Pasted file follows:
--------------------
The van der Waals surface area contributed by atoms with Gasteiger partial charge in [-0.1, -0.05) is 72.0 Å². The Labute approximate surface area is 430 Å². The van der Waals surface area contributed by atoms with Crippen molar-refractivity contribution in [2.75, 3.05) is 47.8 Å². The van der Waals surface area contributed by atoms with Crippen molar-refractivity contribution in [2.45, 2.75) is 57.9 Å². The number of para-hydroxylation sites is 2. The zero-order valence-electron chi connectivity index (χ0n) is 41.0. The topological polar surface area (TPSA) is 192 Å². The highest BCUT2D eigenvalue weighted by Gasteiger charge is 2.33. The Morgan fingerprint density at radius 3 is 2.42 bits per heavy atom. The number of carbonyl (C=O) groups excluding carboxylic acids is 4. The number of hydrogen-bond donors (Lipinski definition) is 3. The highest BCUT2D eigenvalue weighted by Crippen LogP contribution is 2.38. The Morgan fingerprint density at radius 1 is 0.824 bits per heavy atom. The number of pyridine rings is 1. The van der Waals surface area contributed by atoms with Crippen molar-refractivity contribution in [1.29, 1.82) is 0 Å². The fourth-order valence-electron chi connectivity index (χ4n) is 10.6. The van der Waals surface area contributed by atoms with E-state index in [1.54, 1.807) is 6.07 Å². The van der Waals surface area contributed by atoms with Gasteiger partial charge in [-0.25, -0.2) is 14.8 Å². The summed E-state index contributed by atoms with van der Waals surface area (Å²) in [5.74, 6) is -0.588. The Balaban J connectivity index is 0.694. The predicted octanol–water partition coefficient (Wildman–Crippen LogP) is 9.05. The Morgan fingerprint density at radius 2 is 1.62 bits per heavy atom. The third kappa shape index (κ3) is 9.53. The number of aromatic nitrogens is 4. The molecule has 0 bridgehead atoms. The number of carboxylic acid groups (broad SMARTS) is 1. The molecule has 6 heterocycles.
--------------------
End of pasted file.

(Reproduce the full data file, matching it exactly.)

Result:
The van der Waals surface area contributed by atoms with Gasteiger partial charge in [-0.1, -0.05) is 72.0 Å². The Labute approximate surface area is 430 Å². The van der Waals surface area contributed by atoms with Crippen molar-refractivity contribution in [2.75, 3.05) is 47.8 Å². The van der Waals surface area contributed by atoms with Crippen molar-refractivity contribution in [2.45, 2.75) is 57.9 Å². The number of para-hydroxylation sites is 2. The zero-order valence-electron chi connectivity index (χ0n) is 41.0. The topological polar surface area (TPSA) is 192 Å². The highest BCUT2D eigenvalue weighted by Gasteiger charge is 2.33. The Morgan fingerprint density at radius 3 is 2.42 bits per heavy atom. The number of carbonyl (C=O) groups excluding carboxylic acids is 4. The number of hydrogen-bond donors (Lipinski definition) is 3. The highest BCUT2D eigenvalue weighted by Crippen LogP contribution is 2.38. The Morgan fingerprint density at radius 1 is 0.824 bits per heavy atom. The number of pyridine rings is 1. The van der Waals surface area contributed by atoms with Crippen molar-refractivity contribution in [1.29, 1.82) is 0 Å². The fourth-order valence-electron chi connectivity index (χ4n) is 10.6. The van der Waals surface area contributed by atoms with E-state index in [1.54, 1.807) is 6.07 Å². The van der Waals surface area contributed by atoms with Gasteiger partial charge in [-0.25, -0.2) is 14.8 Å². The summed E-state index contributed by atoms with van der Waals surface area (Å²) in [5.74, 6) is -0.588. The Balaban J connectivity index is 0.694. The predicted octanol–water partition coefficient (Wildman–Crippen LogP) is 9.05. The Morgan fingerprint density at radius 2 is 1.62 bits per heavy atom. The third kappa shape index (κ3) is 9.53. The number of aromatic nitrogens is 4. The molecule has 0 bridgehead atoms. The number of carboxylic acid groups (broad SMARTS) is 1. The molecule has 6 heterocycles.